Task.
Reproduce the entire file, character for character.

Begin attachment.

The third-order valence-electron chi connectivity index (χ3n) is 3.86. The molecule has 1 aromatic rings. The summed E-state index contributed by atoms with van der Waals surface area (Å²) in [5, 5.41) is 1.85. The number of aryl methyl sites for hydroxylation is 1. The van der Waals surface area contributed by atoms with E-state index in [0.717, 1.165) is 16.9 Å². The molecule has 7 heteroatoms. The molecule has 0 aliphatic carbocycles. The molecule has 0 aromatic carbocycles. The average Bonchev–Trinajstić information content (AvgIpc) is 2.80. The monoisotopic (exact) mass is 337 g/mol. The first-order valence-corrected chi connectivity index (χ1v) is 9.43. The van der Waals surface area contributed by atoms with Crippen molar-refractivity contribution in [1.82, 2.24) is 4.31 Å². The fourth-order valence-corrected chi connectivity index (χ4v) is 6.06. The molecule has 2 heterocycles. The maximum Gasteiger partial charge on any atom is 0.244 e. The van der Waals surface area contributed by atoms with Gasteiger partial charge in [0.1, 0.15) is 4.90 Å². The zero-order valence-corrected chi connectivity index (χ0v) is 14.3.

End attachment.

The third-order valence-electron chi connectivity index (χ3n) is 3.86. The molecule has 1 aromatic rings. The summed E-state index contributed by atoms with van der Waals surface area (Å²) in [5, 5.41) is 1.85. The number of aryl methyl sites for hydroxylation is 1. The van der Waals surface area contributed by atoms with E-state index in [0.717, 1.165) is 16.9 Å². The molecule has 7 heteroatoms. The molecule has 0 aliphatic carbocycles. The molecule has 0 aromatic carbocycles. The average Bonchev–Trinajstić information content (AvgIpc) is 2.80. The monoisotopic (exact) mass is 337 g/mol. The first-order valence-corrected chi connectivity index (χ1v) is 9.43. The van der Waals surface area contributed by atoms with Crippen molar-refractivity contribution in [1.82, 2.24) is 4.31 Å². The fourth-order valence-corrected chi connectivity index (χ4v) is 6.06. The molecule has 2 heterocycles. The maximum Gasteiger partial charge on any atom is 0.244 e. The van der Waals surface area contributed by atoms with Gasteiger partial charge in [0.1, 0.15) is 4.90 Å². The zero-order valence-corrected chi connectivity index (χ0v) is 14.3.